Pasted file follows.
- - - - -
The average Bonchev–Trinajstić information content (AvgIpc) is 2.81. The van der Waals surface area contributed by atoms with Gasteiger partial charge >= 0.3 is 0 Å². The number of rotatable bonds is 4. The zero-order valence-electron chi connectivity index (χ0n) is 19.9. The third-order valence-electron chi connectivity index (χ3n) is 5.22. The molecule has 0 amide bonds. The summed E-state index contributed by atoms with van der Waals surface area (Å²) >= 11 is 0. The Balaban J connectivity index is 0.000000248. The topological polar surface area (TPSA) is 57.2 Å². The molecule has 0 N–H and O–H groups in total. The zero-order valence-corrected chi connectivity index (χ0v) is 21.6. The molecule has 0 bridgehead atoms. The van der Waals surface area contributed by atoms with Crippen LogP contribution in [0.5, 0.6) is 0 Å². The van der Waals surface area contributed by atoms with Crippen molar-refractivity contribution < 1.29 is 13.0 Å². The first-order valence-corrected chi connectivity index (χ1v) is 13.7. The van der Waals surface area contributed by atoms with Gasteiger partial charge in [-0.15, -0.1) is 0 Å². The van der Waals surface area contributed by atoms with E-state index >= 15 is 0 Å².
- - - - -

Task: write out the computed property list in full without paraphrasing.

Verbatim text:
The average Bonchev–Trinajstić information content (AvgIpc) is 2.81. The van der Waals surface area contributed by atoms with Gasteiger partial charge >= 0.3 is 0 Å². The number of rotatable bonds is 4. The zero-order valence-electron chi connectivity index (χ0n) is 19.9. The third-order valence-electron chi connectivity index (χ3n) is 5.22. The molecule has 0 amide bonds. The summed E-state index contributed by atoms with van der Waals surface area (Å²) >= 11 is 0. The Balaban J connectivity index is 0.000000248. The topological polar surface area (TPSA) is 57.2 Å². The molecule has 0 N–H and O–H groups in total. The zero-order valence-corrected chi connectivity index (χ0v) is 21.6. The molecule has 0 bridgehead atoms. The van der Waals surface area contributed by atoms with Crippen LogP contribution in [0.5, 0.6) is 0 Å². The van der Waals surface area contributed by atoms with Crippen molar-refractivity contribution < 1.29 is 13.0 Å². The first-order valence-corrected chi connectivity index (χ1v) is 13.7. The van der Waals surface area contributed by atoms with Gasteiger partial charge in [-0.15, -0.1) is 0 Å². The van der Waals surface area contributed by atoms with E-state index >= 15 is 0 Å².